Geoffrey Wheatcroft: Thatcher in Israel, 13 September 2018

Margaret Thatcher and the Middle East 
by Azriel Bermant.
Cambridge, 274 pp., £22.99, September 2017, 978 1 316 60630 8
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... years before, at the 1950 general election, a 24-year-old research chemist by the name of Margaret Roberts had stood unsuccessfully for Parliament. By now called Margaret Thatcher, she was elected MP for Finchley in 1959: the first chapter of Azriel Bermant’s outstandingly valuable Margaret Thatcher and the Middle East is titled ‘Thatcher and the ...

Diary

Sean French: Fortress Wapping, 6 March 1986

... and, in retrospect, boring and pointless: all that matters is that the management and our editor, Andrew Neil, told us nothing of their true intentions. By contrast, the crisis itself was simple. Rupert Murdoch demanded a level of compulsory redundancies of his Sogat 82 and NGA employees that he knew they would not accept. The two unions took the bait and on ...

Short Cuts

Thomas Jones: Flirtation, Seduction and Betrayal, 5 September 2002

... A distantish relation of mine, R. Ellis Roberts, was, for a few years from 1928, literary editor of the New Statesman, and a relatively undistinguished one at that. Kingsley Martin described Roberts (in Father Figures, his first volume of autobiography) as the ‘only writer on the NS whose contributions I could not stomach – I found his writing intolerable ...

Short Cuts

Andrew O’Hagan: Myths of Marilyn, 8 July 2004

... that’s more books than you’ll find on Florence Nightingale, Princess Diana, Boadicea and Julia Roberts put together. So what kind of story is a story that can never be told enough? Books and plays about Marilyn Monroe are so widespread that writing one might soon be considered part of the entrance exam for college in America. Isn’t it part of Marilyn’s ...

The History Boy

Alan Bennett: Exam-taking, 3 June 2004

... his political viewpoint not in the forefront, but the new breed of historian – Niall Ferguson, Andrew Roberts and Norman Stone – all came to prominence under Mrs Thatcher and share some of her characteristics. Having found that taking the contrary view pays dividends they seem to make this the tone of their customary discourse. A sneer is never far ...

A Cosmos Indoors

Andrew O’Hagan: My Kingdom for a Mint Cracknel, 21 April 2022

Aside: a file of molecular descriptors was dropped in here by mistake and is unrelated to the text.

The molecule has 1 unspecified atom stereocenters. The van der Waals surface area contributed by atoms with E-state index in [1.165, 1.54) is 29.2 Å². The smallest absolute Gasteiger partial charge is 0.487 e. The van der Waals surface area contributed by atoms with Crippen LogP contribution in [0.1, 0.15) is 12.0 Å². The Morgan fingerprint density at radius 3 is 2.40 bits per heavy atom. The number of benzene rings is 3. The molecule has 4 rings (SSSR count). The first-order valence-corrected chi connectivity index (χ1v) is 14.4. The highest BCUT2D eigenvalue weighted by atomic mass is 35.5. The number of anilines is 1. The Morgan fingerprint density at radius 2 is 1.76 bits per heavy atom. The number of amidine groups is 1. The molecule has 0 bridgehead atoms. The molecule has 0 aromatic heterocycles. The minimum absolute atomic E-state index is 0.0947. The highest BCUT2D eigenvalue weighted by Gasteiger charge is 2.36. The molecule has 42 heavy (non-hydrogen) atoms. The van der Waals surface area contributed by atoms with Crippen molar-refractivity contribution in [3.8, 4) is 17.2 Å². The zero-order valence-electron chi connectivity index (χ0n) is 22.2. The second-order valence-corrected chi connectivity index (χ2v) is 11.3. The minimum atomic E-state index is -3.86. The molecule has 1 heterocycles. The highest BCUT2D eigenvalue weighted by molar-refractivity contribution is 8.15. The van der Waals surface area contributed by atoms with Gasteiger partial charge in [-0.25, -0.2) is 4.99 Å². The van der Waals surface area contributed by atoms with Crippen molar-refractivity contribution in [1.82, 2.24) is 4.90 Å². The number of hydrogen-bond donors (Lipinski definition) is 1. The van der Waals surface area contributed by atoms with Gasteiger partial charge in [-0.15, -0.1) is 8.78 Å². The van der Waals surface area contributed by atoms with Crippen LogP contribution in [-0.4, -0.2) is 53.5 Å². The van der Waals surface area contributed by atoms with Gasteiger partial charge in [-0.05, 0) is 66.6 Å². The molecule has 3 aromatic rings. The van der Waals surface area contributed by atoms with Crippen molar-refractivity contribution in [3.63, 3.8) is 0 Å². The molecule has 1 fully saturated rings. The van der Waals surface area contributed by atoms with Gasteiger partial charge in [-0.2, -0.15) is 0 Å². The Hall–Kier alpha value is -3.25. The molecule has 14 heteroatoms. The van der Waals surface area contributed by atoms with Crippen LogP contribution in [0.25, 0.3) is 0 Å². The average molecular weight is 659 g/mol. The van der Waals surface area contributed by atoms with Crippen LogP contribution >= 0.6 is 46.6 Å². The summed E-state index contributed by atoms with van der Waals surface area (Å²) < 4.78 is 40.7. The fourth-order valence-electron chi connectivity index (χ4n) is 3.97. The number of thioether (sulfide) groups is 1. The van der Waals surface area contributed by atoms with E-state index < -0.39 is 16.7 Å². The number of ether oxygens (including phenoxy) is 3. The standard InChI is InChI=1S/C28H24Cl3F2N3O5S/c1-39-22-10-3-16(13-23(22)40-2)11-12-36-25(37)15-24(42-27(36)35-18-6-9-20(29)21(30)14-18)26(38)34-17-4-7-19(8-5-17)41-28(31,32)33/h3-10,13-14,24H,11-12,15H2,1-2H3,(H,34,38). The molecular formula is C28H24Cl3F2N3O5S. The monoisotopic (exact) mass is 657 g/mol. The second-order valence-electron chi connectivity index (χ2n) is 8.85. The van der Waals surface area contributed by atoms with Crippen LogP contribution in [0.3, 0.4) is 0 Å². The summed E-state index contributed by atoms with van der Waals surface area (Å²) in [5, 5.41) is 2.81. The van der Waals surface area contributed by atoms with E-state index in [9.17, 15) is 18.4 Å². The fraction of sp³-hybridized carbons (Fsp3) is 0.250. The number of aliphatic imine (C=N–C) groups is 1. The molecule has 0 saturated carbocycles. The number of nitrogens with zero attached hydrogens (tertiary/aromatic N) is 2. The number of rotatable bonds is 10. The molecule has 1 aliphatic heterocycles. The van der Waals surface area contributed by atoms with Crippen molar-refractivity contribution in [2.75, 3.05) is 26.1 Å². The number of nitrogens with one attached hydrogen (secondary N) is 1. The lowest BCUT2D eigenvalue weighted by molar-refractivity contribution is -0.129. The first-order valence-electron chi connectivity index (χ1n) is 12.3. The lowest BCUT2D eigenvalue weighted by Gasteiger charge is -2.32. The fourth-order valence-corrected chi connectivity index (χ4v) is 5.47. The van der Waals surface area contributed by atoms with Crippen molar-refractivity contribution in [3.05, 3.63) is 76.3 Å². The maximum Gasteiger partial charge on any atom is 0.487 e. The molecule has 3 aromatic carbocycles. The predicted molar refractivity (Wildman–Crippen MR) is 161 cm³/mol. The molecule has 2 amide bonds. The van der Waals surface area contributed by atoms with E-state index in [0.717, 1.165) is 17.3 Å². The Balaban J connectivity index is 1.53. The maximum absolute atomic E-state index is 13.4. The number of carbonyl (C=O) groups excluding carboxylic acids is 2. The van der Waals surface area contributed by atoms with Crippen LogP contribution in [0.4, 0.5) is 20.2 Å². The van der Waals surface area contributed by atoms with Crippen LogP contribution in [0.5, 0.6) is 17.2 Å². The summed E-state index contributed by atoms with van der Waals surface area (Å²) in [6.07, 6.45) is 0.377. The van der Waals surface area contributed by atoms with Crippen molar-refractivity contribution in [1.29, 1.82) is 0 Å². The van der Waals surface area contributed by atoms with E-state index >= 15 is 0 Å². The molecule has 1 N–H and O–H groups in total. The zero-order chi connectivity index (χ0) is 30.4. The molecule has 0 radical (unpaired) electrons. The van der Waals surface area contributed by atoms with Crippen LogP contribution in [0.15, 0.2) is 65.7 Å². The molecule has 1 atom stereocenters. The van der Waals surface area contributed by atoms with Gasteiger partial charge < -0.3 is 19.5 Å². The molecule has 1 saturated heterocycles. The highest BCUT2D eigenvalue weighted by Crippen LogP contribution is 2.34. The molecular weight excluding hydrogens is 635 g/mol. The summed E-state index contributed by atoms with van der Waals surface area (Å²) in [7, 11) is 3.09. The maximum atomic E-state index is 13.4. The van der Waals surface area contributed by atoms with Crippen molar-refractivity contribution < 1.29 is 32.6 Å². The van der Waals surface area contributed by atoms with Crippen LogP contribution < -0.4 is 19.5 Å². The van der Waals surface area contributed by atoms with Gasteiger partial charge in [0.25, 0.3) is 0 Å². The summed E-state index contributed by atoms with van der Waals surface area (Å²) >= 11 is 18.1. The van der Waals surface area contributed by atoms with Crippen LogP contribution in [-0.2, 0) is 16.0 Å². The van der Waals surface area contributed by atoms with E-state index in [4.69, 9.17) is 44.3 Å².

Extinct: A Compendium of Obsolete Objects 
edited by Barbara Penner, Adrian Forty, Olivia Horsfall Turner and Miranda Critchley.
Reaktion, 390 pp., £23.99, October 2021, 978 1 78914 452 9
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... even for reasons of nostalgia or perversity. Consumers can enjoy things looking old – take the Roberts radio craze – as long as the item has digital capability. But there is a limbo zone of deleted desires, of superseded dreams, that operates a bit like Proust’s writing on our sentimental credulity.Extinct takes the long and often absurdist view. There ...

Cool Brains

Nicholas Guyatt: Demythologising the antebellum South, 2 June 2005

Conjectures of Order: Intellectual Life and the American South 
by Michael O’Brien.
North Carolina, 1354 pp., £64.95, March 2004, 0 8078 2800 9
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... the single-term administrations of John Adams and his son John Quincy. Conversely, 24 years after Andrew Jackson of Tennessee left the White House in 1837, the next generation of Southerners led 11 states out of the Union, founding a Southern Confederacy to preserve the institution of slavery from the meddling of Abraham Lincoln. As a result, the United ...

Why read Clausewitz when Shock and Awe can make a clean sweep of things?

Andrew Bacevich: The Rumsfeld Doctrine, 8 June 2006

Cobra II: The Inside Story of the Invasion and Occupation of Iraq 
by Michael Gordon and Bernard Trainor.
Atlantic, 603 pp., £25, March 2006, 1 84354 352 4
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... by the fortuitous retirement of one justice followed by the death of another. In appointing John Roberts and Samuel Alito, Bush elevated to the court two jurists with track records of giving the executive branch a wide berth on matters relating to national security. (Once on the court, justices don’t always perform as expected; whether the ...